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A River out of Eden merges two accounts of the creation of the earth, one from the 6th century BCE (The Hebrew Book of Genesis, in William Tyndale's English translation of the 1520s), the other, written by the American author Annie Dillard and first published in 1974. Dillard's account is an excerpt from her book, Pilgrim at Tinker Creek. What links these two versions, other than their millennia-wide differences of perspective on the same concept? This anthem was commissioned to celebrate the long service and leadership of Sid Davis and his wife Cindy at St Luke's United Methodist Church, Houston, a music ministry that gave the US premieres of both my Eternal Light: A Requiem and Invictus: A Passion, and when I first met in person the Davis family, in New York City in November 2016, I was able to thank Sid face to face for his unwavering championing of my work in the USA, whilst he gave me a copy of Annie Dillard's beautiful meditation on the natural world, Pilgrim at Tinker Creek, a book that had provided him with solace and guidance for many years. It is part journal, part poetry, part metaphor. Which, in a sense, could be said of the Jahwist source of the Book of Genesis that Tyndale beautifully carved into English from Erasmus' Greek translation in the late 1520s, a historic achievement for which he was executed a few years later, since both monarch and pontiff at that time feared what people might do if they discovered and understood the Bible for themselves.
For me, the two texts shed light on each other, and in music we can provide them with a new home in which they co-exist. Dillard's dramatic, scientific, bursting forth of life and energy sits aside the Jews in Babylonian captivity's idea that the whole magnificent show was for the benefit of the humans who were soon to populate the newly-made world. Richard Dawkins borrowed the phrase River Out of Eden for his 1995 summary of the landmark research on evolutionary biology and genetic development that made him world-renowned, re-telling humanity's emergence from that original 'garden', emphasising that the water flowing through it was all-important, a fundamental he shares with Tyndale and his sources. For the desert-dwelling tribe of the Old Testament water was, literally, the difference between life and death. As my musical setting unfolds, the chaos of creation is replaced by the joy of the spring of life, and we switch from Dillard to Tyndale. Now that we live in a garden besieged and endangered on all sides, whose plenty and abundance is in ever shorter supply, we can appreciate all of these complementary reflections on our creative origins, since they all emphasise our dependence on, and our origin in, the natural world.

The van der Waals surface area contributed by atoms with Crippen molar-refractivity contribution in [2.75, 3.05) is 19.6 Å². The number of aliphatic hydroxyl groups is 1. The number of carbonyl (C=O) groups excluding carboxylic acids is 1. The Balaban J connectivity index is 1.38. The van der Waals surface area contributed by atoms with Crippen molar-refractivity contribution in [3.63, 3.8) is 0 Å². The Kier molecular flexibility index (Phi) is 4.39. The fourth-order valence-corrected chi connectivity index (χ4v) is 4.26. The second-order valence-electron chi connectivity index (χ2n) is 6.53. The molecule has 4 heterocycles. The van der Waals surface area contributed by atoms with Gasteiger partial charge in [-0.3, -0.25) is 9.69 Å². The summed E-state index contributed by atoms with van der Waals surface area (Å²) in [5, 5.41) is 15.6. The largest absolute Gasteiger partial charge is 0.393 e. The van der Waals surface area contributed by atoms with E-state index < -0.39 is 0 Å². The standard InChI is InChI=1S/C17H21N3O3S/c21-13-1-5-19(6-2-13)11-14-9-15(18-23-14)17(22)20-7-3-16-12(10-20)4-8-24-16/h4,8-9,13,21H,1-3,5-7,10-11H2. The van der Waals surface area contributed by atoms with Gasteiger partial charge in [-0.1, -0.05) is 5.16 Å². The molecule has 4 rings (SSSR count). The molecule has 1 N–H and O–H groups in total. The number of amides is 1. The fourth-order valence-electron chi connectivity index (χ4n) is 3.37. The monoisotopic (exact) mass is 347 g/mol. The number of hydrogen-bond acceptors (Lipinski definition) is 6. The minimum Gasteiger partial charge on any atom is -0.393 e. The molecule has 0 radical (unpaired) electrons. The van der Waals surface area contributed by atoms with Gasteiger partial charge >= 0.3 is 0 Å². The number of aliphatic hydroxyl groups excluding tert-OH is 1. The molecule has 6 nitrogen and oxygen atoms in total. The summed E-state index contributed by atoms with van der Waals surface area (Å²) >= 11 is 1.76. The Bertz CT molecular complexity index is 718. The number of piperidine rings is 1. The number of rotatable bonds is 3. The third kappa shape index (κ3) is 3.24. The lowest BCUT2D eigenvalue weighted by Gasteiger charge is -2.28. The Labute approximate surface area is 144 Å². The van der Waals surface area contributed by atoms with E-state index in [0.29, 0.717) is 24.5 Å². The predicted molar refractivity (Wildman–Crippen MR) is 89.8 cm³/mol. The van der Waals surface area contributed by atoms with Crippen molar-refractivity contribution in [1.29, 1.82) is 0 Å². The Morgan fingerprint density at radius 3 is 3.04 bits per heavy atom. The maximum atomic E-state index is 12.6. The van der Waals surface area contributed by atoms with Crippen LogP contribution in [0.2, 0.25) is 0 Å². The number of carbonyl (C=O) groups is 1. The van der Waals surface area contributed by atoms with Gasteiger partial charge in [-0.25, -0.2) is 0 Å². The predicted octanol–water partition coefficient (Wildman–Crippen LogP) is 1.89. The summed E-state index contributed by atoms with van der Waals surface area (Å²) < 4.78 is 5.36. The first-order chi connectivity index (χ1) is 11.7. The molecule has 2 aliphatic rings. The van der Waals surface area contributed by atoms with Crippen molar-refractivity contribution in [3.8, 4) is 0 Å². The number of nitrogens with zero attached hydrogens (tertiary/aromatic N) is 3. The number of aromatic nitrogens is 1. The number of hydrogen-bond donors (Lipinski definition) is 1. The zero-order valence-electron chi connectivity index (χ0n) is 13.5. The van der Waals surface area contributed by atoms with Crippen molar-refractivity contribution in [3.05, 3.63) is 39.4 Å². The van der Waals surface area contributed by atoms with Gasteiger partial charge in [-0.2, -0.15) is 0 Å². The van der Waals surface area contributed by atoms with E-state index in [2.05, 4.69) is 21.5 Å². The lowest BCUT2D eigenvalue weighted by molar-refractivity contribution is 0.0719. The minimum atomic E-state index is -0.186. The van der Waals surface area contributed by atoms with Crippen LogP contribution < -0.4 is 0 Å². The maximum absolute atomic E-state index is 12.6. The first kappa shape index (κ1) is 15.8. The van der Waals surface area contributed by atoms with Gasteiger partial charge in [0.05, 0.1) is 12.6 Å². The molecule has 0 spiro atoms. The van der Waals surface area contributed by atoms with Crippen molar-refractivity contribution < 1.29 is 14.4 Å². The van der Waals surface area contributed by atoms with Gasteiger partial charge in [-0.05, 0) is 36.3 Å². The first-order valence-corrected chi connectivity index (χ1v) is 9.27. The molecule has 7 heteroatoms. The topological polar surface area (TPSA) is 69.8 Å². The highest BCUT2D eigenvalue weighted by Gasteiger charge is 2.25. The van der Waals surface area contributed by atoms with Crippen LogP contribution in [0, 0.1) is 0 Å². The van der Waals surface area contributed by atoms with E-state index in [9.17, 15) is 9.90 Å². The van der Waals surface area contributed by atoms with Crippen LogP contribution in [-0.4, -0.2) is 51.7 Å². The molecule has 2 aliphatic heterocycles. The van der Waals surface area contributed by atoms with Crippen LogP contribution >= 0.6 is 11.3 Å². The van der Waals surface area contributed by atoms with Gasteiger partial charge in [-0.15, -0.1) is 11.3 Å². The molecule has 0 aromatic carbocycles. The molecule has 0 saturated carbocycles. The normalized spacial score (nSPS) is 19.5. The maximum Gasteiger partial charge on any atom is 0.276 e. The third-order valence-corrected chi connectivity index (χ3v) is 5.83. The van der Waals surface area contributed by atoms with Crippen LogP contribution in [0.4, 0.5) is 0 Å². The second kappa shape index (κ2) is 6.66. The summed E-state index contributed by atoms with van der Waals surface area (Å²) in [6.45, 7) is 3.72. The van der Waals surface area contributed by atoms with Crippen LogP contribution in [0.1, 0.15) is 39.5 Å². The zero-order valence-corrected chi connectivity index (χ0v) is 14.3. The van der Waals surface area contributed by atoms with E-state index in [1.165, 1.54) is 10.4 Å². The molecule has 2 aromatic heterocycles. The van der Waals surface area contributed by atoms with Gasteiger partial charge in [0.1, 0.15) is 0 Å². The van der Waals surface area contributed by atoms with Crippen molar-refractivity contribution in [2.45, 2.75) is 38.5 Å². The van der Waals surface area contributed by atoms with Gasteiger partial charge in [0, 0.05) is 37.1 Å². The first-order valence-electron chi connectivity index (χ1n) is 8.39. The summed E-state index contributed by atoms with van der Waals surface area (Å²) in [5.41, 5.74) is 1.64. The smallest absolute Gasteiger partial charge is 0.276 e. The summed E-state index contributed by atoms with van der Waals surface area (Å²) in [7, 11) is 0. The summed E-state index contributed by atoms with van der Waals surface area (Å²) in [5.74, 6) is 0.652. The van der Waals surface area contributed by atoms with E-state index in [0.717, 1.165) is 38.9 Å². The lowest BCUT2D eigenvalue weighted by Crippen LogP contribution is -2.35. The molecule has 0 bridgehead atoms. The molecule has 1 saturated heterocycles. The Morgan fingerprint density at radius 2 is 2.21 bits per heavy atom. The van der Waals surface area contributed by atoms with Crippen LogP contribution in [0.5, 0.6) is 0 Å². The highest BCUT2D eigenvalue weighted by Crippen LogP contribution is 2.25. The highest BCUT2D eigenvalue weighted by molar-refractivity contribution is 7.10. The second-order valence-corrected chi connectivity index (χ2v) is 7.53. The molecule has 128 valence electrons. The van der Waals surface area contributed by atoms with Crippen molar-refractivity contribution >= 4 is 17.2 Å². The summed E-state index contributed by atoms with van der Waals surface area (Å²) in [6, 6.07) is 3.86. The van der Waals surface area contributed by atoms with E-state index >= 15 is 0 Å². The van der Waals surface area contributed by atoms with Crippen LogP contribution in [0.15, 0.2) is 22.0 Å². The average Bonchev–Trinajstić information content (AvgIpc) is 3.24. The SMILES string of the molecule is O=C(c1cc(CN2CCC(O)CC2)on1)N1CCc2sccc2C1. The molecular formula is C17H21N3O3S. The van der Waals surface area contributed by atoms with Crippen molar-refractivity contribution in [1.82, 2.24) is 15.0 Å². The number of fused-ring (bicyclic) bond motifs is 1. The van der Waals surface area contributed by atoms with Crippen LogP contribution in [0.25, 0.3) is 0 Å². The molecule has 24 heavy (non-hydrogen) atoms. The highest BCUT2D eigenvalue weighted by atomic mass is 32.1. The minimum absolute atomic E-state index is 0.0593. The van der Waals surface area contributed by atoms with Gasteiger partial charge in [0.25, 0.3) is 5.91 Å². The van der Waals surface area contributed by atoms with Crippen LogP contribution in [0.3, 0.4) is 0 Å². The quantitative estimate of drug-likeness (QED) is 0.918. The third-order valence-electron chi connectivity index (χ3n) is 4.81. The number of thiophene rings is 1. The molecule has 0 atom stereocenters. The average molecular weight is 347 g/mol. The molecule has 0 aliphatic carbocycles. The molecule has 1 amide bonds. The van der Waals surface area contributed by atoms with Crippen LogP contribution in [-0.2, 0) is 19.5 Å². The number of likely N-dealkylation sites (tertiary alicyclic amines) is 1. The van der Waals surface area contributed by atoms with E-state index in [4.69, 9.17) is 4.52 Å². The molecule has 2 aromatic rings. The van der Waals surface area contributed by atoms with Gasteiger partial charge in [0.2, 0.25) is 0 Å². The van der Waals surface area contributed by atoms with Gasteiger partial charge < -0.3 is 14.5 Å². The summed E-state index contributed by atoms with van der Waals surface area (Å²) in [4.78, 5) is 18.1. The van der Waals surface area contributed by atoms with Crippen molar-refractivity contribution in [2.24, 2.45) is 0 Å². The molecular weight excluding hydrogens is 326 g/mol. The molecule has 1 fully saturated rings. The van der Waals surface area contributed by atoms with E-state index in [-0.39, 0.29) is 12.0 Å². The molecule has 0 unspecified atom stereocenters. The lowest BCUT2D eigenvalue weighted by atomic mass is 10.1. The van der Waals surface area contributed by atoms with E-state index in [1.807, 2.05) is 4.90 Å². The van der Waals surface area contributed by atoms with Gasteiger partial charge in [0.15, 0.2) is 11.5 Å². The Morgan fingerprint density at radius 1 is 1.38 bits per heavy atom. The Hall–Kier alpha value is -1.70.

I have preserved Tyndale's 16th century spellings but all his words should be sung as if in their modern form, thus rever is sung river, spronge is sprung, sprynge is spring, bewtyfull is beautiful, erth is earth, maner is manner, middes is midst, euell is evil, and so on.